Breaking with the tradition that literature about the direction and
coordination of military forces should only deal with technology
and procedures, this work also takes into account the underlying
domestic conditions of a conflict, including cultural, personal and
political relations. The book focuses on two instances, where
fundamental assumptions were at loggerheads and provides a
theoretical "nuts and bolts" approach introduced within the opening
Firstly, the book investigates the effect of the several armies
present "in the field" without any central authority during March
1918. It explores how this expensive luxury, as the Germans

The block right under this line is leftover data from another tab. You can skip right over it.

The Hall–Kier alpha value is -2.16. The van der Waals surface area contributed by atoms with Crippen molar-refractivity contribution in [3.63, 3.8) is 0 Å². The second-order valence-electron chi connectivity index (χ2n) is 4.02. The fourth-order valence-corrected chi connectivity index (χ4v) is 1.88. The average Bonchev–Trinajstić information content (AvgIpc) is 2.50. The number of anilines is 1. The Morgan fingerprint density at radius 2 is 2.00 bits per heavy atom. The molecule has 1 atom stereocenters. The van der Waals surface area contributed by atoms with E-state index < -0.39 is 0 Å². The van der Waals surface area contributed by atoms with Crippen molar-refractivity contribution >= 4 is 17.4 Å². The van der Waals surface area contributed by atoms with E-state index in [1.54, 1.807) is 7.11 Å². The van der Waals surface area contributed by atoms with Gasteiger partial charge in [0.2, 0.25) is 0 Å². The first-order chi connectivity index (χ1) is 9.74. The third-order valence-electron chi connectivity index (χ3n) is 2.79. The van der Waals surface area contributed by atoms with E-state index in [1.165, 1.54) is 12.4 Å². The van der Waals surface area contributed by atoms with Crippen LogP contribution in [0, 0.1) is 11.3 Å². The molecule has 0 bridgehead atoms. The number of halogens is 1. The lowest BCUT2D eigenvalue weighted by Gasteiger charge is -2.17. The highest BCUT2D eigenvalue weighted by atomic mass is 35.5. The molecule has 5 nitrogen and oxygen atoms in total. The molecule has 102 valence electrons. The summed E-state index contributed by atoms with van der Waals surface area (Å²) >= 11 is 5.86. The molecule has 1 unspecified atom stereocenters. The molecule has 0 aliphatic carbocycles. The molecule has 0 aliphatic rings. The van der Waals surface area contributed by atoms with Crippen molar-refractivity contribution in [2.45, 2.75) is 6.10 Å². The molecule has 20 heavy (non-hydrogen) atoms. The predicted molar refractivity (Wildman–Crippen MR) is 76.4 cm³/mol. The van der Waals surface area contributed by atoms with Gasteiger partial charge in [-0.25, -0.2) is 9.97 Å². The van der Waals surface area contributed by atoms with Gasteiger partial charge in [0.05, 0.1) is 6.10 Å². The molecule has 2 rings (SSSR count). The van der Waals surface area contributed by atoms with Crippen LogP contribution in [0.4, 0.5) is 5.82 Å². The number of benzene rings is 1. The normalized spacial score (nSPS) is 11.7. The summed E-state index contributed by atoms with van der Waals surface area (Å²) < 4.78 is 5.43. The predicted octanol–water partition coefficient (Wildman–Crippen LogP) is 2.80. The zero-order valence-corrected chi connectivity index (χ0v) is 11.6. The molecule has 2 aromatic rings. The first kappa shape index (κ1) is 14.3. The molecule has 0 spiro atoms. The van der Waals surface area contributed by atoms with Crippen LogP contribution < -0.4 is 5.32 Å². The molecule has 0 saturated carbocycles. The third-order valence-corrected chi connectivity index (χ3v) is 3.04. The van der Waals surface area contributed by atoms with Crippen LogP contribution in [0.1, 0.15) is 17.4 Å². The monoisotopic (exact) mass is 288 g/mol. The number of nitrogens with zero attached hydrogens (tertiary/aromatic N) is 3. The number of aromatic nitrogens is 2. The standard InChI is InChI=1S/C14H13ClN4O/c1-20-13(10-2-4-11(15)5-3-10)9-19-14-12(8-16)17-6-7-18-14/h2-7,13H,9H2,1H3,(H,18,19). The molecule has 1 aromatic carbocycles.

threatened to destroy the allied forces, caused internal British
disagreements over strategy which weakened the British
The second case analyses how Norway tumbled into war in 1940. The
Norwegian government had a tacit, incoherent and ill-coordinated
plan for how they should once again keep Norway out of war. As a
consequence, the de facto decision to resist German aggression was
in fact taken by a rather insignificant colonel. This case
demonstrates how the underlying conditions of command and control
and not the actual directives from the government were the
historical focus which determined Norway's destiny.
Frank Cass Publishers
|Country of origin:
||Electronic book text - Windows
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